Sex With George Michael

When I was a teenager I was obsessed with George Michael. I still am. But my obsession was so apparent that one afternoon as I was chatting with my mom on her bed after school; she asked me what I would do if George Michael were to want to have sex with me. On some level I thought that this was my mother’s round-about way of trying to figure out what my sexuality was. I said “Of course I would have sex with him. It’s George Michael, mom! I’d bend over and take it.” My family has never been great with boundaries. She laughed and said “Nakhane, noooo. Really?” I nodded my head. At that age he was the only queer artist I knew. Even though he didn’t represent me racially, culturally, geographically etc.; he made me feel less crazy. When he was out(ted), he was so unapologetic. I needed that. I needed a queer person to be brazen on television and speak about their sexuality openly.

George Michael has always been important to me. Listen Without Prejudice Vol. 1 was the first album of his that I bought. I was performing in a band, singing jazz standards at Grahamstown National Arts Festival, and I spent the last of the money I had at the market, on the album. I had a Walkman then. I went to my room, pressed play and my life was never the same again. Reading the reviews of Listen… that were published in 1990 when the album was released, one senses that as much as the press understood that he was a brilliant artist – one comparable to Prince (he played almost all the instruments, wrote and produced the entire damn thing) – they were not ready for him to be more than an ass-shaking capital ‘P’ pop musician. They wanted a Faith Pt.2 . In hindsight we see that Listen… is not in anyway the misstep that some journalists mistook it to be. Robert Christgau mocked George Michael by asking if he had been listening to Morrissey, going on to say that he’s nothing but “a good-looking, replaceable, teenybopper idol”. You only need to listen to the epic ‘Freedom 90’ to be reassured how wrong those detractors were. It’s a masterpiece. It’s his ‘Heroes’, his ‘Purple Rain’.

The album is insular, a quiet rumination on the state of world and Michael’s personal life Listening to the album today with a queer ear, one can’t ignore the clues about his grapple with his sexuality. George Michael had become too famous for his own good. He didn’t want to be a teenybopper idol anymore. He  wanted to be an artist. And so he opened the curtain with ‘Praying For Time’. The song is flawlessly written, but suffers under the weight of the production. It’s too dense. It’s too effects-laden.  Live versions of it, especially his MTV Unplugged 1996 version demonstrate its subtle power. It strips the effects away, pulls Michaels’s voice forward and exposes itself for the weepy, desperate ballad it always was.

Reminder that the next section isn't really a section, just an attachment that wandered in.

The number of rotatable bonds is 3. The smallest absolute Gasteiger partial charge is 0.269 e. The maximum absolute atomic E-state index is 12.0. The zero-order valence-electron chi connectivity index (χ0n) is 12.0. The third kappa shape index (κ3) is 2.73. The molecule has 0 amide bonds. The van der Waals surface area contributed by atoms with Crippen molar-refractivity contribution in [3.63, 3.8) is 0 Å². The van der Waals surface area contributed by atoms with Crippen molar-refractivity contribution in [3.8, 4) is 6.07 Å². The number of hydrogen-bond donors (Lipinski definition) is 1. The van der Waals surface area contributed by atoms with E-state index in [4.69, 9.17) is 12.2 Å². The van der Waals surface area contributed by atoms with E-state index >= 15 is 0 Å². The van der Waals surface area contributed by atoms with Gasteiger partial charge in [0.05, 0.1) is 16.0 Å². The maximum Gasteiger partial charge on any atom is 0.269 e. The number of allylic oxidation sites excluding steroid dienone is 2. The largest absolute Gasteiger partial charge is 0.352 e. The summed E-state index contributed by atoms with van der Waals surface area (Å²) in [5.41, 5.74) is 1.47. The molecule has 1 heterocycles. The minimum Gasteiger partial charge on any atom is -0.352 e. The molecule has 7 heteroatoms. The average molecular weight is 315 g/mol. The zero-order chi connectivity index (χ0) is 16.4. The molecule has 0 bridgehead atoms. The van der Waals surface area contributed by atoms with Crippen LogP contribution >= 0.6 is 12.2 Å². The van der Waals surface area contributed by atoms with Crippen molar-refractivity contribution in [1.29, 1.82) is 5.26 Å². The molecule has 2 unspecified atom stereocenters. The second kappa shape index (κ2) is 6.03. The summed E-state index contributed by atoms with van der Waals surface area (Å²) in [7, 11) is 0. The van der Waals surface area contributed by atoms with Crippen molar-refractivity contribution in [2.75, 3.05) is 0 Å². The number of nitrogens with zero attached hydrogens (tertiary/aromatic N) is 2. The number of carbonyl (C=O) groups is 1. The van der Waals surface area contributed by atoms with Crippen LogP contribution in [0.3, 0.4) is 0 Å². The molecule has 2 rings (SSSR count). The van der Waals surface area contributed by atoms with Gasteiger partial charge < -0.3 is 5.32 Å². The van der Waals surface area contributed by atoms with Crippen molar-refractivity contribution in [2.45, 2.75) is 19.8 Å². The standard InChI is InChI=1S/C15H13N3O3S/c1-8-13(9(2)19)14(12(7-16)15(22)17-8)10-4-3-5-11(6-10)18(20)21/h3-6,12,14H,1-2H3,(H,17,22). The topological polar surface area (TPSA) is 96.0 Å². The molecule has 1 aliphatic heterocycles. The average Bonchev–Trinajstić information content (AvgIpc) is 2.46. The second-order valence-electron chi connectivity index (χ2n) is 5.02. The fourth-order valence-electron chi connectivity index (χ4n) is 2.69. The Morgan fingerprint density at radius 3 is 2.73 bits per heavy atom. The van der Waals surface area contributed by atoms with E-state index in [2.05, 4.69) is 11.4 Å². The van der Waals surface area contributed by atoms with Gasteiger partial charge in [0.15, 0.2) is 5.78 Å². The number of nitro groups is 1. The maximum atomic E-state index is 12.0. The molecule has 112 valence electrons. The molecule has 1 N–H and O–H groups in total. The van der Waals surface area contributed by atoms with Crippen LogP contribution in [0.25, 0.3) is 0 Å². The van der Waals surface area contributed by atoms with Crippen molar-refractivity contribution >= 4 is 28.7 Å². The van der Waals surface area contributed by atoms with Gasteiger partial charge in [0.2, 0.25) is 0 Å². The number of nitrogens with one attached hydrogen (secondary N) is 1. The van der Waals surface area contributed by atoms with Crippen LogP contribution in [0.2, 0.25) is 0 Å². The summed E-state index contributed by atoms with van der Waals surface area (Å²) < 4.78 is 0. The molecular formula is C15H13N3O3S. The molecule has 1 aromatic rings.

“It’s hard to love/When there’s so much/Hanging on to hope/When there is no hope to speak of”

PS: I fucking hate the 2017 reissue cover. Awful.

I’m Spring

I’ve been drinking more than I usually do.

I grew up with an alcoholic grandmother who ended up dying from what the doctors said was a perforated ulcer. And so as you can imagine; although I do enjoy a glass of wine, each glass that I bring to my lips is accompanied by what I know is an irrational guilt and paranoia. My fear is that I will also end up being an alcoholic and that I will eventually die from it. The real pulp of the problem though, I realised, was that I allowed myself to be bogged down by all the negative press I was reading daily. Good news does not sell. You have to go looking for it. Sometimes I wonder if human beings want it at all. Even though we suffer from it, we somehow still find excitement and a thrill from reading about disaster. Well, there’s plenty of it out there and if you’re not careful you can end up being blind to the beautiful things in the world. Last night after my boyfriend and I had beers in a pub close to our apartment, we took the bus home and I was in a nihilistic mood. I found no point in the existence of not only this planet, but also the entire fucking universe. And then before I fell asleep someone sent me this poem.

Sorrow Is Not My Name
By Ross Gay

—after Gwendolyn Brooks

No matter the pull toward brink. No
matter the florid, deep sleep awaits.
There is a time for everything. Look,
just this morning a vulture
nodded his red, grizzled head at me,
and I looked at him, admiring
the sickle of his beak.
Then the wind kicked up, and,
after arranging that good suit of feathers
he up and took off.
Just like that. And to boot,
there are, on this planet alone, something like two
million naturally occurring sweet things,
some with names so generous as to kick
the steel from my knees: agave, persimmon,
stick ball, the purple okra I bought for two bucks
at the market. Think of that. The long night,
the skeleton in the mirror, the man behind me
on the bus taking notes, yeah, yeah.
But look; my niece is running through a field
calling my name. My neighbor sings like an angel
and at the end of my block is a basketball court.
I remember. My color’s green. I’m spring.

—for Walter Aikens